Look, no one’s perfect all the time. Whether it’s a stray coffee cup or a time-traveling Colonel Sanders, sometimes TV shows have things popping up where—and when—they shouldn’t. Mistakes were made.
1. Game of Thrones
The final season of Game of Thrones was always going to generate a lot of chatter. Going in, though, HBO probably didn’t think a good chunk of the social media conversation would revolve around a coffee cup that found its way onto a table in front of Daenerys during a feast scene in the season 8 episode “The Last of the Starks.” Following some heavy mocking, HBO digitally erased the cup. Guess they’re more juice people.
2. and 3. Hercules: The Legendary Journeys and Xena: Warrior Princess
No one watching Hercules: The Legendary Journeys or its spinoff Xena: Warrior Princess was expecting strict adherence to their Greek mythology-based settings. We’re looking at 1990s action goofiness, after all. But both shows played fast and loose with the basics of history, throwing characters together who would have existed hundreds, if not thousands, of years apart. Hercules’s jaunts through world history took him from meeting baby Jesus in season 3's “A Star to Guide Them” to, just a few years later, palling around with Vlad the Impaler, who lived in the 15th century.
An episode of Xena had the warrior princess being told the story of Spartacus by the the famed poet Homer. Now, scholars don’t know whether Homer was an amalgamation of several different writers. Regardless, his/their Iliad and Odyssey are some of the oldest existing works of Western literature, placing their author(s) way before Spartacus’s slave revolt against Rome on a historical timeline.
Another show replete with historical inaccuracies is M*A*S*H, which followed an army medical unit serving during the Korean War. That war took place between 1950 and 1953, while the show lasted 11 years; as you might guess, some inaccuracies popped up. Among them: Various characters mention the movie Godzilla, which didn’t come out until 1954. During season 4, Radar reads an issue of The Avengers that didn’t come out until the 1970s. In the season 5 episode “Movie Tonight,” Radar’s John Wayne impersonation pulls from a movie (McLintock!) that wasn't released until 1963.
5. Hogan’s Heroes
In the World War II comedy Hogan’s Heroes, about the exploits of POWs in a German prison camp, Colonel Robert Hogan claimed to have been assigned to the Pentagon. However, the events of Hogan’s Heroes begin in February 1942, at a time when the Pentagon was still being built. It wouldn’t be open for business until January 1943. Not exactly a Hercules: The Legendary Journeys-style discrepancy, but nonetheless incorrect.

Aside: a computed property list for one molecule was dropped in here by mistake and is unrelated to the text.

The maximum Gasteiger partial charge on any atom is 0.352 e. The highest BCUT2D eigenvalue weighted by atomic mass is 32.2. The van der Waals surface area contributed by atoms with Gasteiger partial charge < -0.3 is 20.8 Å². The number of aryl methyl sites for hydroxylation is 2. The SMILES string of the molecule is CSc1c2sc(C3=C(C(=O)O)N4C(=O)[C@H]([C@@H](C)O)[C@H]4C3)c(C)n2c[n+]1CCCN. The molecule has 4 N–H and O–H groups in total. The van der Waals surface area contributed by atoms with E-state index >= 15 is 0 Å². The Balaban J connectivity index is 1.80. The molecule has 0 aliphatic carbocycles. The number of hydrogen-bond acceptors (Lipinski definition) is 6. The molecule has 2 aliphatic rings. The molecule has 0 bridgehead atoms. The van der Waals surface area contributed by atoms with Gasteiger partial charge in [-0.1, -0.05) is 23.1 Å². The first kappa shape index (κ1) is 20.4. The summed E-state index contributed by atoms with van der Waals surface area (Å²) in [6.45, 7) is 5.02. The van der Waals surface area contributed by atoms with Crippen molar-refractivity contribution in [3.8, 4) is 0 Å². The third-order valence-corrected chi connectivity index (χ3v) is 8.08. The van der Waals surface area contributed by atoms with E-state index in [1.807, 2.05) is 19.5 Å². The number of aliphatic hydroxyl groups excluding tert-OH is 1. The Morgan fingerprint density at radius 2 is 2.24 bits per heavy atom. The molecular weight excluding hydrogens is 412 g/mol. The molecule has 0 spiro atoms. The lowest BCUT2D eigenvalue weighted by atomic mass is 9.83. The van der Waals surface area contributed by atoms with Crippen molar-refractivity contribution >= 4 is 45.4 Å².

6. Downton Abbey
Eagle-eyed fans had great fun pointing out various historical mistakes in the Masterpiece drama Downton Abbey, which spanned the years of 1912 to 1925. In one episode, for example, a television antenna snuck into a shot. Fair enough: It was an outdoor scene, and people miss things. A more blatant example, however, was the plastic water bottle that was caught hiding in the background of a 2014 promotional photo. The gaffe reportedly caused Downton Abbey bosses to ban all things modern—including water bottles, modern watches and jewelry, and even the wearing of modern underwear—from the set.
7. Mad Men
The team behind Mad Men was always very careful about sticking to its 1960s setting, but that doesn’t mean the odd error didn't slip through the cracks here and there. The show was off by several decades in the season 3 episode "The Color Blue," when the set dressing featured the first three volumes of W.E.B. Griffin’s The Corps series; the books came out in 1986, 1987, and 1990.
8. Little House on the Prairie
Michael Landon’s fluffy ‘70s hairdo wasn't the only anachronism in Little House on the Prairie. In the season 7 episode “Dearest Albert, I'll Miss You,” Laura Ingalls’s adoptive brother Albert strikes up a pen pal relationship with a girl who mentions being captain of her school basketball team; basketball, at that time, had not yet been invented.
Season 8 went the more more tongue-in-cheek route when it featured a cameo from a character who was clearly meant to be Colonel Sanders. Sanders wouldn’t open his first restaurant for another several decades, in part because he wasn’t born yet.
Cult favorite historical drama Carnivàle ran for two seasons on HBO, and racked up five Emmy Awards during that time. Set between 1934 to 1935, during the Dust Bowl and the Great Depression, the show followed a farm boy with strange powers who joins a traveling carnival. That farm boy, Ben Hawkins (Nick Stahl), carries around a Zippo lighter. While it's technically possible that Ben could have owned one, as the first models were sold in 1933, the lighter didn’t become truly popular until World War II later in the decade.
10. Better Call Saul
Breaking Bad prequel spinoff Better Call Saul starts out in 2002. So how did a green Kia Soul—which was first introduced at a 2008 car show—drive by in the background at the beginning of the season 2 episode “Inflatable”? Time travel seems to be the only logical explanation.